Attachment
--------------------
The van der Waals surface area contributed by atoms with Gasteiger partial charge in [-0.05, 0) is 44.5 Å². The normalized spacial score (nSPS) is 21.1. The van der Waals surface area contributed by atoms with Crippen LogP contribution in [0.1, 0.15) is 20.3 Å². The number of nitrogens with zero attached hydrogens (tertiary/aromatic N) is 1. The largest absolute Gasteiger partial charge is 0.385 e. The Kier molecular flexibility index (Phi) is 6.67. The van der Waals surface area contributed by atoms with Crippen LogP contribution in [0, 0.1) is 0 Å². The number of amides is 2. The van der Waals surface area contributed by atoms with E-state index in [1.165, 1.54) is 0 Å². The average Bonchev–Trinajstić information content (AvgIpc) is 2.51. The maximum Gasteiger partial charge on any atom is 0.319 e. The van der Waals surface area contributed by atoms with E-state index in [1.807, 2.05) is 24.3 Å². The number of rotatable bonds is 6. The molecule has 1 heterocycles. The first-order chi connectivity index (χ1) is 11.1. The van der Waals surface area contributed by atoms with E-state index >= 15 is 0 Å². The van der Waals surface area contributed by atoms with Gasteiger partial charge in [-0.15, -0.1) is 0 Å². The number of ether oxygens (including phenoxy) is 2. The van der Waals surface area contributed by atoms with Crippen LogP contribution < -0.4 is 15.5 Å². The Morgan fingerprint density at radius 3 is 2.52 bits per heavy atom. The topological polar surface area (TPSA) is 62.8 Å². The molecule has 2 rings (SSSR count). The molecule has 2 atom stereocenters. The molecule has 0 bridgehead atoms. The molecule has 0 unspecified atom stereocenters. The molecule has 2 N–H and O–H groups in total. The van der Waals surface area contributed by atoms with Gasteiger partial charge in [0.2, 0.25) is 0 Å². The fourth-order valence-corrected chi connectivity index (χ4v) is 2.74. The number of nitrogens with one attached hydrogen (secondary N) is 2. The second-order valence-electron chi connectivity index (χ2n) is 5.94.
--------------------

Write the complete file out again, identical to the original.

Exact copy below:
The van der Waals surface area contributed by atoms with Gasteiger partial charge in [-0.05, 0) is 44.5 Å². The normalized spacial score (nSPS) is 21.1. The van der Waals surface area contributed by atoms with Crippen LogP contribution in [0.1, 0.15) is 20.3 Å². The number of nitrogens with zero attached hydrogens (tertiary/aromatic N) is 1. The largest absolute Gasteiger partial charge is 0.385 e. The Kier molecular flexibility index (Phi) is 6.67. The van der Waals surface area contributed by atoms with Crippen LogP contribution in [0, 0.1) is 0 Å². The number of amides is 2. The van der Waals surface area contributed by atoms with E-state index in [1.165, 1.54) is 0 Å². The average Bonchev–Trinajstić information content (AvgIpc) is 2.51. The maximum Gasteiger partial charge on any atom is 0.319 e. The van der Waals surface area contributed by atoms with E-state index in [1.807, 2.05) is 24.3 Å². The number of rotatable bonds is 6. The molecule has 1 heterocycles. The first-order chi connectivity index (χ1) is 11.1. The van der Waals surface area contributed by atoms with E-state index >= 15 is 0 Å². The van der Waals surface area contributed by atoms with Gasteiger partial charge in [-0.15, -0.1) is 0 Å². The number of ether oxygens (including phenoxy) is 2. The van der Waals surface area contributed by atoms with Crippen LogP contribution < -0.4 is 15.5 Å². The Morgan fingerprint density at radius 3 is 2.52 bits per heavy atom. The topological polar surface area (TPSA) is 62.8 Å². The molecule has 2 rings (SSSR count). The molecule has 2 atom stereocenters. The molecule has 0 bridgehead atoms. The molecule has 0 unspecified atom stereocenters. The molecule has 2 N–H and O–H groups in total. The van der Waals surface area contributed by atoms with Gasteiger partial charge in [0.2, 0.25) is 0 Å². The fourth-order valence-corrected chi connectivity index (χ4v) is 2.74. The number of nitrogens with one attached hydrogen (secondary N) is 2. The second-order valence-electron chi connectivity index (χ2n) is 5.94.